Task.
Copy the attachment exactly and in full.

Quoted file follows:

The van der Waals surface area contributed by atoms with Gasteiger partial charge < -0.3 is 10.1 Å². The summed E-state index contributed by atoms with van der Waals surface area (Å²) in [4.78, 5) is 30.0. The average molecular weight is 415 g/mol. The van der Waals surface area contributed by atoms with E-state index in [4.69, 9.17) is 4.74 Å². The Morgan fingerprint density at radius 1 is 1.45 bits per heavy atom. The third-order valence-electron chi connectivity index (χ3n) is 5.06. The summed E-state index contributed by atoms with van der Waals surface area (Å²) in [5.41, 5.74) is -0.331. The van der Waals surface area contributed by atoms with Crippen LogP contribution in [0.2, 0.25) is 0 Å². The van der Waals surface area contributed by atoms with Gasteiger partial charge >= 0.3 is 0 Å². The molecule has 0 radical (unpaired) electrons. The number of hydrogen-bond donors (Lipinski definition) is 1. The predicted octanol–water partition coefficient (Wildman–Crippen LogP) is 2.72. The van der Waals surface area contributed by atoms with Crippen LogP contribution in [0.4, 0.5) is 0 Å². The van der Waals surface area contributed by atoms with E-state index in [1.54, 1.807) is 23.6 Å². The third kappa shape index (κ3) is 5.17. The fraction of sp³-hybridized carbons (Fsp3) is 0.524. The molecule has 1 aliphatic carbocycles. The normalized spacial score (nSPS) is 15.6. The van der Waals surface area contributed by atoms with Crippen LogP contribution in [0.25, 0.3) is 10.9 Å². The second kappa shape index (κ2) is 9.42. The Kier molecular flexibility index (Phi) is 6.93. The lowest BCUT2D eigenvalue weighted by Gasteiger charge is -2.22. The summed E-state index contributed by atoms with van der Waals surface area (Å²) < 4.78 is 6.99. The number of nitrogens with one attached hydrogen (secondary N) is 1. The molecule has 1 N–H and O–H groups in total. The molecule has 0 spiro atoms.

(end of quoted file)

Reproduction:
The van der Waals surface area contributed by atoms with Gasteiger partial charge < -0.3 is 10.1 Å². The summed E-state index contributed by atoms with van der Waals surface area (Å²) in [4.78, 5) is 30.0. The average molecular weight is 415 g/mol. The van der Waals surface area contributed by atoms with E-state index in [4.69, 9.17) is 4.74 Å². The Morgan fingerprint density at radius 1 is 1.45 bits per heavy atom. The third-order valence-electron chi connectivity index (χ3n) is 5.06. The summed E-state index contributed by atoms with van der Waals surface area (Å²) in [5.41, 5.74) is -0.331. The van der Waals surface area contributed by atoms with Crippen LogP contribution in [0.2, 0.25) is 0 Å². The van der Waals surface area contributed by atoms with Gasteiger partial charge >= 0.3 is 0 Å². The molecule has 0 radical (unpaired) electrons. The number of hydrogen-bond donors (Lipinski definition) is 1. The predicted octanol–water partition coefficient (Wildman–Crippen LogP) is 2.72. The van der Waals surface area contributed by atoms with Crippen LogP contribution in [0.4, 0.5) is 0 Å². The van der Waals surface area contributed by atoms with E-state index in [1.54, 1.807) is 23.6 Å². The third kappa shape index (κ3) is 5.17. The fraction of sp³-hybridized carbons (Fsp3) is 0.524. The molecule has 1 aliphatic carbocycles. The normalized spacial score (nSPS) is 15.6. The van der Waals surface area contributed by atoms with Crippen LogP contribution in [0.25, 0.3) is 10.9 Å². The second kappa shape index (κ2) is 9.42. The Kier molecular flexibility index (Phi) is 6.93. The lowest BCUT2D eigenvalue weighted by Gasteiger charge is -2.22. The summed E-state index contributed by atoms with van der Waals surface area (Å²) < 4.78 is 6.99. The number of nitrogens with one attached hydrogen (secondary N) is 1. The molecule has 1 N–H and O–H groups in total. The molecule has 0 spiro atoms.